Table of Contents

    Why Learn to Code

    Why Trust CourseDuck?

    What Coding Languages?

    • Java¬† ¬†Java
    • Node.js¬† ¬†Node.js
    • Perl¬† ¬† Perl
    • PHP¬† PHP
    • Python¬† Python

    Best Platform

    • Codeacademy
    • Coursera
    • edX
    • Udemy

Take Advantage of Covid-19 by Learning to Code Online

 

Stuck at home quarantined from Covid-19? We strongly recommend to learn at least some basic coding skills, for fun, understanding or high paying jobs. In this guide we’ll go over why you should learn to code and what languages we recommend for beginners in 2020 (updated 3/18/20).

 

Why Learn to Code?

 

Other than the obvious salary benefits, coding has many other benefits that often go unnoticed. Coding can boost problem solving and logic skills
Outside from the implications of coding which look good on a resume, coding actually does boost skills which are actually useful to most jobs. Problem solving and logic are the main two. Learning to code is like an exercise session for the ‚Äúleft‚ÄĚ side of the brain.

 

Why Trust CourseDuck to Guide You?

 

Unlike many other websites, we believe in putting user experience before all else. That’s why we clearly label our top courses as “Sponsored”; all with the purpose to provide the best user experience possible. We spend next to 0 on marketing with the idea that all of our resources should be put into a great website that people will come back to for their online learning needs.

 

 

What Coding Language Should You Learn?

 

1. HTML + CSS
2. JavaScript
3. PHP
4. SQL / MySQL
5. Python

 

 

What’s the Best Platform for Online Learning?

 

1. Codeacademy

 

 

One of the most popular free places to learn coding is Codeacademy. In fact, more than 45 million people have already learned how to code through this educational company’s engaging experience. At CodeAcademy, you can dive right in and take courses that teach you everything from HTML & CSS, JavaScript and SQL to  Bash/Shell, Python, Ruby and C++.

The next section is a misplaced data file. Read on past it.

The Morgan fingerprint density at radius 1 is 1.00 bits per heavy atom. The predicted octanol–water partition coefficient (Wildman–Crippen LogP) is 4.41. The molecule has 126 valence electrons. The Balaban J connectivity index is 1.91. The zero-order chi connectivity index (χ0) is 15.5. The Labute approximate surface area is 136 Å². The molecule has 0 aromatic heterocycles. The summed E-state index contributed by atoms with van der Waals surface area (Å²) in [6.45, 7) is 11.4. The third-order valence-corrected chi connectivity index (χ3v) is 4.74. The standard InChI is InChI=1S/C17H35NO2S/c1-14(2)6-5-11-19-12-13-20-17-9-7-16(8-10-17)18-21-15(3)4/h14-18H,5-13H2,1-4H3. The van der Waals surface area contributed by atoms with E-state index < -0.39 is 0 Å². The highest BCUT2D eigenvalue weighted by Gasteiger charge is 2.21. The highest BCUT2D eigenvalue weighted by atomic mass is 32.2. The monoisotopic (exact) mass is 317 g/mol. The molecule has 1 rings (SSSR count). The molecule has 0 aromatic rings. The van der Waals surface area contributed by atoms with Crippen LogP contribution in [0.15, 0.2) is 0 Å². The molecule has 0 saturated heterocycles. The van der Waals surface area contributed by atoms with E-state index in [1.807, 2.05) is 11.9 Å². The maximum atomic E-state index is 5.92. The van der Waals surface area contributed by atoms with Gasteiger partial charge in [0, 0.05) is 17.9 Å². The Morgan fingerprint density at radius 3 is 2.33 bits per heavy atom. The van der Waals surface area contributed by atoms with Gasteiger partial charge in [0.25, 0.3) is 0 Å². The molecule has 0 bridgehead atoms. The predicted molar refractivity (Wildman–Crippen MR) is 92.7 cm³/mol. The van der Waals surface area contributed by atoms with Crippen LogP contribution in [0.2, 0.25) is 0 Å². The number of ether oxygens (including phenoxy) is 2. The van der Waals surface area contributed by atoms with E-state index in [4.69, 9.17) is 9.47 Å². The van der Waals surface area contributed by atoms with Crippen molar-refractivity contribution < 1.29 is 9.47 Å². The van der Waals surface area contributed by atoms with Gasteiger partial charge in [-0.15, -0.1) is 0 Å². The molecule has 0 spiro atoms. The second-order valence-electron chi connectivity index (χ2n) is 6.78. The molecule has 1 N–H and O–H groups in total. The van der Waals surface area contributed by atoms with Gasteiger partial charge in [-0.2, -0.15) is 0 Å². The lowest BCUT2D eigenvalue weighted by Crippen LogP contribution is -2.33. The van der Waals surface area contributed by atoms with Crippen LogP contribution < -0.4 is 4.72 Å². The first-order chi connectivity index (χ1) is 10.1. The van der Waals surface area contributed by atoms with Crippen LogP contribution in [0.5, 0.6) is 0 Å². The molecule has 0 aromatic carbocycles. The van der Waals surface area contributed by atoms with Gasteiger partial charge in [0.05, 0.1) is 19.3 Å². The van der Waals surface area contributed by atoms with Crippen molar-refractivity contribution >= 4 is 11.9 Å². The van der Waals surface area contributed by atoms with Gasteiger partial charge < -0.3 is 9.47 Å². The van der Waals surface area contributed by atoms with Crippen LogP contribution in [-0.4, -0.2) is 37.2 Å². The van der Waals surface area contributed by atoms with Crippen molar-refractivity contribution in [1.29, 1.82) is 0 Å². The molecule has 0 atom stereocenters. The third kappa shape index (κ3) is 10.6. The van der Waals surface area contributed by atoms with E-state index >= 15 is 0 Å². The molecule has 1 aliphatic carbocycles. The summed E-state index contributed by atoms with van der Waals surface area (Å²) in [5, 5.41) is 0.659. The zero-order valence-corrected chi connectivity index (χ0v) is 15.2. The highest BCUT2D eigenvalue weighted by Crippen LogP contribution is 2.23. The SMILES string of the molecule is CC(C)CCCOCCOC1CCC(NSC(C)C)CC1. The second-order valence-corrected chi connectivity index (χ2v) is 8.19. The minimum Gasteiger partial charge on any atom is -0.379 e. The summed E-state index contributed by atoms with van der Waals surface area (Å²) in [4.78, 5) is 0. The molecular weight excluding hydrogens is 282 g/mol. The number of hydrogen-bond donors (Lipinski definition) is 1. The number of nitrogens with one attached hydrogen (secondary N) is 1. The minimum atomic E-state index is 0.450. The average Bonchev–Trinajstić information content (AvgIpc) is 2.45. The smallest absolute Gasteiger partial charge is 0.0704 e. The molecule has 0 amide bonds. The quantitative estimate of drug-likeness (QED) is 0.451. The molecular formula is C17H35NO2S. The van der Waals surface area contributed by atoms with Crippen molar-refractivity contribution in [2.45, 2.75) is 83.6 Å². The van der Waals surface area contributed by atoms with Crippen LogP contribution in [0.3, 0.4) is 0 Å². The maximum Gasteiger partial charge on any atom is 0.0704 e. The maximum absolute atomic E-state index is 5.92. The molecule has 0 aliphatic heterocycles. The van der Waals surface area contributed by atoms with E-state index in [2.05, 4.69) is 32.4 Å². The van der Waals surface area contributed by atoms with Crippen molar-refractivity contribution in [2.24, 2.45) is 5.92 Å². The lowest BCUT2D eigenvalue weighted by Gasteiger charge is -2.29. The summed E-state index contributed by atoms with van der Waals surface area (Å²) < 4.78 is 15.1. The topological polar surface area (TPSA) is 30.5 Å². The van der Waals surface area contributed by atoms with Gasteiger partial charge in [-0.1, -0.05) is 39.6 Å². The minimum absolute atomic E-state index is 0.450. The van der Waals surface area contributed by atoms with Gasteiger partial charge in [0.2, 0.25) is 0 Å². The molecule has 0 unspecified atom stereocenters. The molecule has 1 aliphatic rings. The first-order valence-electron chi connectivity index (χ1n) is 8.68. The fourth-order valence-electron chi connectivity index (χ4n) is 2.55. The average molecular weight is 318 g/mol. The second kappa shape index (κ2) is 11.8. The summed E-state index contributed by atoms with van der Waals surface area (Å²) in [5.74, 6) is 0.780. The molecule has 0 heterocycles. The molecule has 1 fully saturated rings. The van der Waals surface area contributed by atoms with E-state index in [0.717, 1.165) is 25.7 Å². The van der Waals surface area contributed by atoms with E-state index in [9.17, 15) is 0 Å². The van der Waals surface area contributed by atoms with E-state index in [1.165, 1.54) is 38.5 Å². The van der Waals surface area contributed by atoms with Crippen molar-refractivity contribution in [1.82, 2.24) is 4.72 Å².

Related: See our full list of courses

2. Coursera

 

Founded in 2012, Coursera has grown into a major for-profit educational-technology company that has offered more than 1,000 courses from 119 institutions. While you can pay for certain programs to receive a certificate, there are a number of free introductory programming courses in various specializations from universities such as the University of Washington, Stanford, the University of Toronto and Vanderbilt.

3. edX

 

EdX is another leading online-learning platform that is open source instead of for-profit. It was founded by Harvard University and MIT in 2012, so you know that you’ll learn about cutting-edge technologies and theories. Today, edX includes 53 schools. You probably can’t go wrong with the free Introduction to Computer Science from Harvard University.

4. Udemy

 

Founded in 2010,¬†Udemy¬†is an online learning platform that can be used as a way to improve or learn job skills. While there are courses you have to pay for, there are plenty of free programming courses, which are taught via video lessons, such as¬†Programming for Entrepreneurs — teaching¬†Django- the #1 Python Frameworks, APIs, HTML, CSS, + Payments.

5. AGupieWare

 

AGupieWare is an independent app developer that surveyed computer-science programs from some of the leading institutions in the U.S. It then created a similar curriculum based on the free courses offered by Stanford, MIT, Carnegie Mellon, Berkeley and Columbia. The program was then broken into 15 courses: three introductory classes, seven core classes and five electives.